Set along picturesque Pine Creek, the Pettecote Junction Campground is a quiet and family-friendly RV park in northern Pennsylvania that also welcomes pets. It offers direct access to the Rail Trail and fly-fishing in the creek, as well as swimming and tubing in the summer months.RV camping at the Pettecote Junction Campground includes access to a variety of RV sites, with 20/30/50 amp electric connections. There’s a dump station and an on-site propane station, as well as seasoned firewood available at the campground store. Complimentary Wi-Fi is provided for campers, and there’s a clean bathhouse equipped with coin-operated showers for water conservation.
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Camping at the Pettecote Junction Campground is a good base for visiting the Susquehannock State Forest, which is named after the Native American tribe, who once inhabited the region. It’s traversed by the 85-mile Susquehannock Trail System that accesses the Hammersley Wild Area, with the mountainous terrain offering sweeping views across the surrounds. Horseback riding, mountain biking, and ATV riding are also permitted within the state forest, while cross-country skiing and snowmobiling are popular during the winter months.Continue driving west, and you’ll arrive at the Elk State Forest, which is named after the elk that were reintroduced here from the Rocky Mountains. The forest’s timber was harvested by lumber companies during the mid-to-late 19th century, with the white pines destined for the shipbuilding industry. Various hiking trails access the almost 200,000-acre forest, ranging from the short Fred Woods Trail to the 30-mile-long Bucktail Path. The Elk State Forest is also home to the Quehanna Wild Area and the Johnson Run Natural Area, as well as the Bucktail State Park Natural Area and the Wykoff Run Natural Area.Drive in the other direction from the Pettecote Junction Campground, and you’ll arrive at the Tioga State Forest, which is named for a tribe of the Seneca Native American people. The name translates as the “meeting of two rivers,” with the land acquired by the Commonwealth of Pennsylvania from lumber companies who logged the forest in the mid-to-late 19th century. A highlight of the Tioga State Park is the 30-mile West Rim Trail, which offers spectacular views along the Western Rim of Pennsylvania’s Grand Canyon.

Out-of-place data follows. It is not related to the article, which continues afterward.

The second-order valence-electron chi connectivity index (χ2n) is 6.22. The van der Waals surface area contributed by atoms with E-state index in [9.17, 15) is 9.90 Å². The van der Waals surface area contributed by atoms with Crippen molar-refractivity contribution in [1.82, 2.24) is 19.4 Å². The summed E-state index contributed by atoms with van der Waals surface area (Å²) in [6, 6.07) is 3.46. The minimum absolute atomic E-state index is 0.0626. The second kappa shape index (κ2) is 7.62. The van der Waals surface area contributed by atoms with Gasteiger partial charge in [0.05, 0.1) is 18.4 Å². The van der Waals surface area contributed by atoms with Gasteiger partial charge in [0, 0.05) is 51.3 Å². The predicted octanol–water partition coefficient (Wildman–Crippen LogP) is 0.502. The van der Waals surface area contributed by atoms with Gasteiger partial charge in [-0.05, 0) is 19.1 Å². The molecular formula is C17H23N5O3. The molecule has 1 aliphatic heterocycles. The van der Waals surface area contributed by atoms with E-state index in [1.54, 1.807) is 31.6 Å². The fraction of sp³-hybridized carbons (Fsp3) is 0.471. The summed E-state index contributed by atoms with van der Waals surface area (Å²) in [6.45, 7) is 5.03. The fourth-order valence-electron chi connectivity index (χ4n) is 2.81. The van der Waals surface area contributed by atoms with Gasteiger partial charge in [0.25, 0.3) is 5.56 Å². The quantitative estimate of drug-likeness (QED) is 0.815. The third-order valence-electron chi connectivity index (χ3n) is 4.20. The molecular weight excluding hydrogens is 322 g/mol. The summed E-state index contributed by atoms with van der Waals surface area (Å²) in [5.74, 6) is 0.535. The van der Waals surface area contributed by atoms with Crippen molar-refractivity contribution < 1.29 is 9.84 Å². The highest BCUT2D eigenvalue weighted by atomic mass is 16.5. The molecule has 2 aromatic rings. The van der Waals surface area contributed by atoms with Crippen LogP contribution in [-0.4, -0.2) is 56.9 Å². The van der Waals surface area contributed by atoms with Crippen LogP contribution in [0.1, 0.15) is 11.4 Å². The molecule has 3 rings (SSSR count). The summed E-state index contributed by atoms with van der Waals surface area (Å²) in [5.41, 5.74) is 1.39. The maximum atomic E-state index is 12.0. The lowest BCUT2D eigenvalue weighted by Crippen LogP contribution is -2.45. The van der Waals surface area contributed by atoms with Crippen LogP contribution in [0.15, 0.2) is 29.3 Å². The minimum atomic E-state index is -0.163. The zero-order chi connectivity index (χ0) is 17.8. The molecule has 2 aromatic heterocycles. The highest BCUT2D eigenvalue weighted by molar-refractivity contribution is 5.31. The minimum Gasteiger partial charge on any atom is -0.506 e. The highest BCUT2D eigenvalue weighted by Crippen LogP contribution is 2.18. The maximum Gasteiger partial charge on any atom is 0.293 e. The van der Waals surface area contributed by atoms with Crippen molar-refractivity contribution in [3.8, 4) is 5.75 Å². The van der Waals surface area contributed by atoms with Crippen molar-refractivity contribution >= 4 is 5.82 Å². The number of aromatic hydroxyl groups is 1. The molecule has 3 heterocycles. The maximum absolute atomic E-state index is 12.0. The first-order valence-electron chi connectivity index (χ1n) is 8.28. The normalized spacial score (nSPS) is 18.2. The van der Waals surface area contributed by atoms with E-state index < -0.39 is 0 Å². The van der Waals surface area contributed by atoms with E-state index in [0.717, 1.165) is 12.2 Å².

Cedar Run campers are 40 minutes’ drive from Wellsboro, where you’ll find a supermarket for stocking up on grocery supplies and gas stations if you need to fill up your RV rental. There are also a handful of fast-food restaurants and eateries that include a family diner and bagel shop.While you’re in Wellsboro, don’t miss a visit to the Tioga County Historical Society, which has been collecting, preserving, and interpreting the history of the region since 1914. The society runs the Rhoda Ladd Genealogy Library. It exhibits numerous artifacts and historical records, as well as offering research assistance if you want to trace your own genealogy.Drive in the other direction from the Pettecote Junction Campground, and you’ll arrive in Williamsport, which serves as the seat of Lycoming County. Delve into the local history at the Taber Museum, where you’ll find documents, photographs, and artifacts relating to north-central Pennsylvania. Admire the still-life works by 19th-century painter Severin Roesen and the recreated frontier cabin, as well as exhibits detailing the region’s Native American culture. Not to miss is the LaRue Shempp Toy Train Collection, which totals more than 300 trains.Also in Williamsport is the Peter J. McGovern Little League Museum, which chronicles the growth of the Little League since the 1930s. One of the museum’s highlights is the Global Connections Touch Table, where you can access information on every Little League program in the world. Learn about individuals who have left their mark on the league in the Hall of Excellence, then shop for baseball-themed gifts and souvenirs at the on-site store.Before leaving Williamsport, stroll along Millionaires’ Row, a historic stretch of Victorian mansions that were built by lumber barons in the 19th century. It was added to the National Register of Historic Places in 1985, with 263 contributing structures that date to as early as 1855. Aside from residences, the district also includes the First Church of Christ-Scientist and the Covenant Central Presbyterian Church, as well as the Park Home and Weightman Block. You can take a peek inside the Rowley House Museum to see what life was like for one of the wealthiest men in Pennsylvania, then discover the region’s industrial heritage at the Peter Herdic Transportation Museum.Whether you want to spend your days getting active in the natural reserves of northern Pennsylvania or discovering the rich history of Williamsport, book an RV rental in Lycoming County and start planning your next vacation.